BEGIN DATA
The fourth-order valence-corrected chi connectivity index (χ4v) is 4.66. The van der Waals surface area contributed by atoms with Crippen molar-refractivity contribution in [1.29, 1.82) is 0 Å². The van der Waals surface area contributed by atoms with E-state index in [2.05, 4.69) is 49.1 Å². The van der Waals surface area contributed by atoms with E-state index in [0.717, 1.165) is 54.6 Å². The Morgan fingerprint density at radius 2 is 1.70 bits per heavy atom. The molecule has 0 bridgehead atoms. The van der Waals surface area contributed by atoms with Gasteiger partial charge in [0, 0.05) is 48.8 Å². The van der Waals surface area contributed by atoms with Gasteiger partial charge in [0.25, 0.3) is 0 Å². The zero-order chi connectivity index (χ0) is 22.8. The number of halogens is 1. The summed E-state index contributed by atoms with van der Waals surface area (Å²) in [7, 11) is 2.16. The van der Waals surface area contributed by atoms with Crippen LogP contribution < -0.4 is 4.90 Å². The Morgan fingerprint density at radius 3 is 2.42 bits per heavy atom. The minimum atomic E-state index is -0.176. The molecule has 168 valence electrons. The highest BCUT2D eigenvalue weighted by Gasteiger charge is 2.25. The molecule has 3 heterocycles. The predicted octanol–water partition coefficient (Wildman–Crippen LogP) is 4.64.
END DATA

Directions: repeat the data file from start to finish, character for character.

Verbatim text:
The fourth-order valence-corrected chi connectivity index (χ4v) is 4.66. The van der Waals surface area contributed by atoms with Crippen molar-refractivity contribution in [1.29, 1.82) is 0 Å². The van der Waals surface area contributed by atoms with E-state index in [2.05, 4.69) is 49.1 Å². The van der Waals surface area contributed by atoms with E-state index in [0.717, 1.165) is 54.6 Å². The Morgan fingerprint density at radius 2 is 1.70 bits per heavy atom. The molecule has 0 bridgehead atoms. The van der Waals surface area contributed by atoms with Gasteiger partial charge in [0, 0.05) is 48.8 Å². The van der Waals surface area contributed by atoms with Gasteiger partial charge in [0.25, 0.3) is 0 Å². The zero-order chi connectivity index (χ0) is 22.8. The number of halogens is 1. The summed E-state index contributed by atoms with van der Waals surface area (Å²) in [7, 11) is 2.16. The van der Waals surface area contributed by atoms with Crippen LogP contribution < -0.4 is 4.90 Å². The Morgan fingerprint density at radius 3 is 2.42 bits per heavy atom. The minimum atomic E-state index is -0.176. The molecule has 168 valence electrons. The highest BCUT2D eigenvalue weighted by Gasteiger charge is 2.25. The molecule has 3 heterocycles. The predicted octanol–water partition coefficient (Wildman–Crippen LogP) is 4.64.